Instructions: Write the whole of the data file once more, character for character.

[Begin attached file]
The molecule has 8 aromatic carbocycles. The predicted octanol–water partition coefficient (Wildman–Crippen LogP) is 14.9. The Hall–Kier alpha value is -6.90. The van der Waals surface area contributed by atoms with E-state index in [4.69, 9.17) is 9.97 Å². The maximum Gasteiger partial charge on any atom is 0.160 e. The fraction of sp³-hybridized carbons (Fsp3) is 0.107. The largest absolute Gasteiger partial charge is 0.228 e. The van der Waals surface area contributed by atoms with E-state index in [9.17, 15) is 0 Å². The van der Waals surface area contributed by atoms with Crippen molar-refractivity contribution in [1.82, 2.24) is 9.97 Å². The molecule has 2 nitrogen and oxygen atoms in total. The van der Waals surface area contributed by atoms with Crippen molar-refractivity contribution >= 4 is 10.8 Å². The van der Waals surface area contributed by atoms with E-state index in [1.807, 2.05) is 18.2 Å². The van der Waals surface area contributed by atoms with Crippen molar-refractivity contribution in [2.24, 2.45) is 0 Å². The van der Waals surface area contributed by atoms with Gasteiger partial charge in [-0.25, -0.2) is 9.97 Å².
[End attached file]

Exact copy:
The molecule has 8 aromatic carbocycles. The predicted octanol–water partition coefficient (Wildman–Crippen LogP) is 14.9. The Hall–Kier alpha value is -6.90. The van der Waals surface area contributed by atoms with E-state index in [4.69, 9.17) is 9.97 Å². The maximum Gasteiger partial charge on any atom is 0.160 e. The fraction of sp³-hybridized carbons (Fsp3) is 0.107. The largest absolute Gasteiger partial charge is 0.228 e. The van der Waals surface area contributed by atoms with E-state index in [9.17, 15) is 0 Å². The van der Waals surface area contributed by atoms with Crippen molar-refractivity contribution in [1.82, 2.24) is 9.97 Å². The molecule has 2 nitrogen and oxygen atoms in total. The van der Waals surface area contributed by atoms with Crippen molar-refractivity contribution >= 4 is 10.8 Å². The van der Waals surface area contributed by atoms with E-state index in [1.807, 2.05) is 18.2 Å². The van der Waals surface area contributed by atoms with Crippen molar-refractivity contribution in [2.24, 2.45) is 0 Å². The van der Waals surface area contributed by atoms with Gasteiger partial charge in [-0.25, -0.2) is 9.97 Å².